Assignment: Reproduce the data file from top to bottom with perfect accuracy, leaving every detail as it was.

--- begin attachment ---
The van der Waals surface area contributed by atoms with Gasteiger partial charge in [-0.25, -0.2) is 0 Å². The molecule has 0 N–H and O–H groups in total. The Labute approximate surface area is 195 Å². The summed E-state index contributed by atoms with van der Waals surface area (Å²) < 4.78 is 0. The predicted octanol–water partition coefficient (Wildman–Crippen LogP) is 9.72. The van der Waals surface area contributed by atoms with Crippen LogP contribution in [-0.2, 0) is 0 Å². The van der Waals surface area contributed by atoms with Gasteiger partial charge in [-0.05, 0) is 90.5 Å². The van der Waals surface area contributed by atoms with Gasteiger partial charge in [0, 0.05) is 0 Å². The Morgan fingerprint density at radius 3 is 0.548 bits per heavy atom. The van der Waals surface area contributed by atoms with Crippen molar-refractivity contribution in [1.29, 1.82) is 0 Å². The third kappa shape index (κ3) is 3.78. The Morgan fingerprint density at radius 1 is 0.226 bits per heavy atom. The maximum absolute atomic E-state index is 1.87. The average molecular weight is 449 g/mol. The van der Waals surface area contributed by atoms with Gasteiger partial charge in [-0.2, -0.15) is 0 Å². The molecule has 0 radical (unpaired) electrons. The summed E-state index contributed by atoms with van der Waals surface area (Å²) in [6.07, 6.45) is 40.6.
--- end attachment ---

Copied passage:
The van der Waals surface area contributed by atoms with Gasteiger partial charge in [-0.25, -0.2) is 0 Å². The molecule has 0 N–H and O–H groups in total. The Labute approximate surface area is 195 Å². The summed E-state index contributed by atoms with van der Waals surface area (Å²) < 4.78 is 0. The predicted octanol–water partition coefficient (Wildman–Crippen LogP) is 9.72. The van der Waals surface area contributed by atoms with Crippen LogP contribution in [-0.2, 0) is 0 Å². The van der Waals surface area contributed by atoms with Gasteiger partial charge in [-0.05, 0) is 90.5 Å². The van der Waals surface area contributed by atoms with Gasteiger partial charge in [0, 0.05) is 0 Å². The Morgan fingerprint density at radius 3 is 0.548 bits per heavy atom. The van der Waals surface area contributed by atoms with Crippen molar-refractivity contribution in [1.29, 1.82) is 0 Å². The third kappa shape index (κ3) is 3.78. The Morgan fingerprint density at radius 1 is 0.226 bits per heavy atom. The maximum absolute atomic E-state index is 1.87. The average molecular weight is 449 g/mol. The van der Waals surface area contributed by atoms with Gasteiger partial charge in [-0.2, -0.15) is 0 Å². The molecule has 0 radical (unpaired) electrons. The summed E-state index contributed by atoms with van der Waals surface area (Å²) in [6.07, 6.45) is 40.6.